Director, Open Government Project
Electronic Privacy Information Center
1718 Connecticut Avenue NW
Washington, DC 20009
1 Interim Final Rule With Request For Comments, 70 Fed. Reg. 21951 (hereinafter Interim Rule).
2 Pub. L. No. 108-405 (2004), 18 U.S.C. § 3600 et. seq. (2005).
3 Interim Rule at 21951, citing 18 U.S.C. § 3600.
4 Interim Rule at 21951, citing 18 U.S.C. § 3600A.
5 The Debbie Smith DNA Backlog Grant Program, Justice For All Act of 2004, Pub. L. No. 108-405 (2004), 42 U.S.C. § 14135 (2005).
6 18 U.S.C. § 3600A(a).
7 Interim Rule at 21951.
8 Id. at 21954.
9 Federal law authorizes the collection of DNA identification records in the Combined DNA Index System (CODIS) only of persons charged with or convicted of a crime. DNA identification records from persons who voluntarily submit samples for elimination purposes are not allowed to be included in CODIS. 42 U.S.C. § 14132(a)(1). Three states allow under certain circumstances the collection of DNA identification records of persons who have been arrested, but not charged, with a crime. Tex. Govt Code Ann. § 411.1471(a)(2) (2004); La. Rev. Stat. Ann. § 15:609(A)(1) (2005); Va. Code Ann. § 19.2-310.2:1 (2004). This information is not included in the federal database. 18 U.S.C. § 14132(a)(1)(C).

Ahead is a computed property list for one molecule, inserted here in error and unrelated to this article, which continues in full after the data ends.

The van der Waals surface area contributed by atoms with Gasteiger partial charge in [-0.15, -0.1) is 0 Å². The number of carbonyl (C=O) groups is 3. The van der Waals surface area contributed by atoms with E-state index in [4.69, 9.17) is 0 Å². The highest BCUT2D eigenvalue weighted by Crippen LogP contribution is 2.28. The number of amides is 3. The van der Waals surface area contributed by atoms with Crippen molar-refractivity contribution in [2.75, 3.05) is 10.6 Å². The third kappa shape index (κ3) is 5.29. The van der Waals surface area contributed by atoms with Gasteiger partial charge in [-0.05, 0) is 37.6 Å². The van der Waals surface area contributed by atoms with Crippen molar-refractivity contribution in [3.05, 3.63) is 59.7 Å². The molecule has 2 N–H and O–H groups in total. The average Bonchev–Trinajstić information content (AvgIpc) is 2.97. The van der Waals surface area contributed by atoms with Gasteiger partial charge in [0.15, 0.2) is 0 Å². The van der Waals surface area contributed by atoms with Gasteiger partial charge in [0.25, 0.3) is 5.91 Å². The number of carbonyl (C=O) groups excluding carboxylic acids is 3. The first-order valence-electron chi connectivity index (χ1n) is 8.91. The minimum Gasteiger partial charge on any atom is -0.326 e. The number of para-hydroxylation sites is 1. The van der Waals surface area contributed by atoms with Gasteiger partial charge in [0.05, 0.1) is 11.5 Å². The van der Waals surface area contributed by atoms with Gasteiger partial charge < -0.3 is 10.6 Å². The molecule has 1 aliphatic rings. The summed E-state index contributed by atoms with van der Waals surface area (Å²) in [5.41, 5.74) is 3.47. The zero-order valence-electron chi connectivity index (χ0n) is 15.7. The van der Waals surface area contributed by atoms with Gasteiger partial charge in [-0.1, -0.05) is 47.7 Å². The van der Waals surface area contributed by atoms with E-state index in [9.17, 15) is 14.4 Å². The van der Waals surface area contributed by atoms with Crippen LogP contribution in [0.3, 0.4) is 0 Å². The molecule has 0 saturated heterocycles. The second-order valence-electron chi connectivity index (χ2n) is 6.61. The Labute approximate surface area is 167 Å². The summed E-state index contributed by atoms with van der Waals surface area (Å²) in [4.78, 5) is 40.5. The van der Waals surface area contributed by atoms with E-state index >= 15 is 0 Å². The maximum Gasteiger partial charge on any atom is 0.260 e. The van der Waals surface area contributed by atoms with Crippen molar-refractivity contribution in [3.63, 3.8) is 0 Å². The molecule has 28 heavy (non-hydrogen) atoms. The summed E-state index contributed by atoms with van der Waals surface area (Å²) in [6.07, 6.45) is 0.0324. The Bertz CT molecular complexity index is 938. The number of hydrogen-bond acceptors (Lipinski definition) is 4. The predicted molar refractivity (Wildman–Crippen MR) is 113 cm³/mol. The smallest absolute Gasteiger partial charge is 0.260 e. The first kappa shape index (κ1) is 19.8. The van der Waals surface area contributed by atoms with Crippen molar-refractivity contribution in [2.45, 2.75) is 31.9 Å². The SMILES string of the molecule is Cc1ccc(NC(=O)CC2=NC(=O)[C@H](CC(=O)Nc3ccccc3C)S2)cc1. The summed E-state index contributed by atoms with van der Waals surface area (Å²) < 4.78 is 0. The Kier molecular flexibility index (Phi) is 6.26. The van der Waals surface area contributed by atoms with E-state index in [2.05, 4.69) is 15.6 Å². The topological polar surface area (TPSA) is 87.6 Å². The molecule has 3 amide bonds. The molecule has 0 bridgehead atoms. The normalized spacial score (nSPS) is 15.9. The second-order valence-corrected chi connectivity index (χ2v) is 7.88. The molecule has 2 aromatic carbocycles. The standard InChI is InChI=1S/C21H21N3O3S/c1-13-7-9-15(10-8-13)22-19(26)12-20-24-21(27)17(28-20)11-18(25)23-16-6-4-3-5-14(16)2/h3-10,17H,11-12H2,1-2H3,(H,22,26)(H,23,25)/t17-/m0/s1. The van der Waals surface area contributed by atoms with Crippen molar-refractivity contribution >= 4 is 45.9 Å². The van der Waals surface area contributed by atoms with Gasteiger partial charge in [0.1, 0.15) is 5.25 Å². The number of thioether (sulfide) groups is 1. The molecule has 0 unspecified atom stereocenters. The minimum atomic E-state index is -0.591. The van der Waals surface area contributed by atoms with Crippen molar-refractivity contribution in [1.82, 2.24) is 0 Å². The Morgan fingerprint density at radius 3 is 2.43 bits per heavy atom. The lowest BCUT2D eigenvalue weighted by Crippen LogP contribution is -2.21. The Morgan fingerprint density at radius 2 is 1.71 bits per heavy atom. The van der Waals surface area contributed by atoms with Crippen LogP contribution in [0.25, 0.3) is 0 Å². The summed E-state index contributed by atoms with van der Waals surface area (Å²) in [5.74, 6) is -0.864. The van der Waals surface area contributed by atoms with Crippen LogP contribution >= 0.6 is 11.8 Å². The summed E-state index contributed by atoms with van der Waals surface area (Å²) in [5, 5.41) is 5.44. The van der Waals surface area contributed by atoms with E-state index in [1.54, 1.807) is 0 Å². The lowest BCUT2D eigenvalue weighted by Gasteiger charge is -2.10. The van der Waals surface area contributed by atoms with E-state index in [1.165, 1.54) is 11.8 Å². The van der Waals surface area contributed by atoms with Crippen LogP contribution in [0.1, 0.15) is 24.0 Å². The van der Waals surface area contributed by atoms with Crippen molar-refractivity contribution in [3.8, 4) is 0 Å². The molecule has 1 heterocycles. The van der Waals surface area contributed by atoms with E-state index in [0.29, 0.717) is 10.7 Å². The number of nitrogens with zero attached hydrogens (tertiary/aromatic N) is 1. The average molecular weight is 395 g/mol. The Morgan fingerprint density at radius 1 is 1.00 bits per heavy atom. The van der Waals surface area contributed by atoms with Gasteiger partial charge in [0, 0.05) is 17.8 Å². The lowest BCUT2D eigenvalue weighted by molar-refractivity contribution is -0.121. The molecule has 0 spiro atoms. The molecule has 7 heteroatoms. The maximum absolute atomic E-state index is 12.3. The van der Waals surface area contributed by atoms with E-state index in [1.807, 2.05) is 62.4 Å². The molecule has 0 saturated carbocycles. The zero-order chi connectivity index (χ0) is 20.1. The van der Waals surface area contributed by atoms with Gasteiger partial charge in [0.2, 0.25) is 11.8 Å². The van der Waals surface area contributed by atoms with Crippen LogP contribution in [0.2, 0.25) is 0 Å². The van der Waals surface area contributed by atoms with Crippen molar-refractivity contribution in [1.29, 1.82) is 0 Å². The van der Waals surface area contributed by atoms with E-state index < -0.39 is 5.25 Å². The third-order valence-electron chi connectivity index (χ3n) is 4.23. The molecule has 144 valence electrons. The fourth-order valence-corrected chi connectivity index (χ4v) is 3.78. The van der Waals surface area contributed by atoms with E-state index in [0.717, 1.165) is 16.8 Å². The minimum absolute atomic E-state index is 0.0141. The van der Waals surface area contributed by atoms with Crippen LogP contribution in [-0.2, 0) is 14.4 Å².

10 These protections include the provisions governing DNA samples and analysis, infra note 20, as well as provisions governing the use of information taken from the biological material. For example, Washington State recognizes that genetic material is the same as any health information that is covered under the states health privacy law. Wash. Rev. Code Ann. § 70.02.010(6) (2005). Furthermore, Congress is currently considering a bill that would outlaw the use of genetic information to discriminate in employment or health insurance coverage. Genetic Information Nondiscrimination Act of 2005, S. 306, 108th Cong. § 2 (2005); Genetic Information Nondiscrimination Act of 2005, H.R. 1227, 108th Cong. § 2 (2005); 151 Cong. Rec. S.1595 (2005) (in which the Senate approved S. 306 by a vote of 98-0).
11 Justice For All Act of 2004, Pub. L. No. 108-405, Sec. 306 (2004), 42 U.S.C. § 14136c (2005).
12 Id. at Sec. 306(b)(7)-(8), § 14136c(b)(7)-(8).
13 U.S. Dept of Energy Office of Science et al., DNA Forensics, Human Genome Project Information (last modified Sept. 16, 2004), at http://www.ornl.gov/sci/techresources/Human_Genome/elsi/forensics.shtml.
14 Genetic Information Nondiscrimination Act of 2005, supra note 10.
15 Interim Rule at 21957-58.
17 42 U.S.C. § 14132(b)(3) (2005).
18 42 U.S.C. § 14132(b)(3)(A).
19 42 U.S.C. § 14132(b)(3)(C).
20 42 U.S.C. § 14132(b)(3) states in full that information in CODIS must be maintained by Federal, State, and local criminal justice agencies (of the Secretary of Defense in accordance with section 1565 of title 10, United States Code) pursuant to rules that allow disclosure of stored DNA samples and DNA analyses only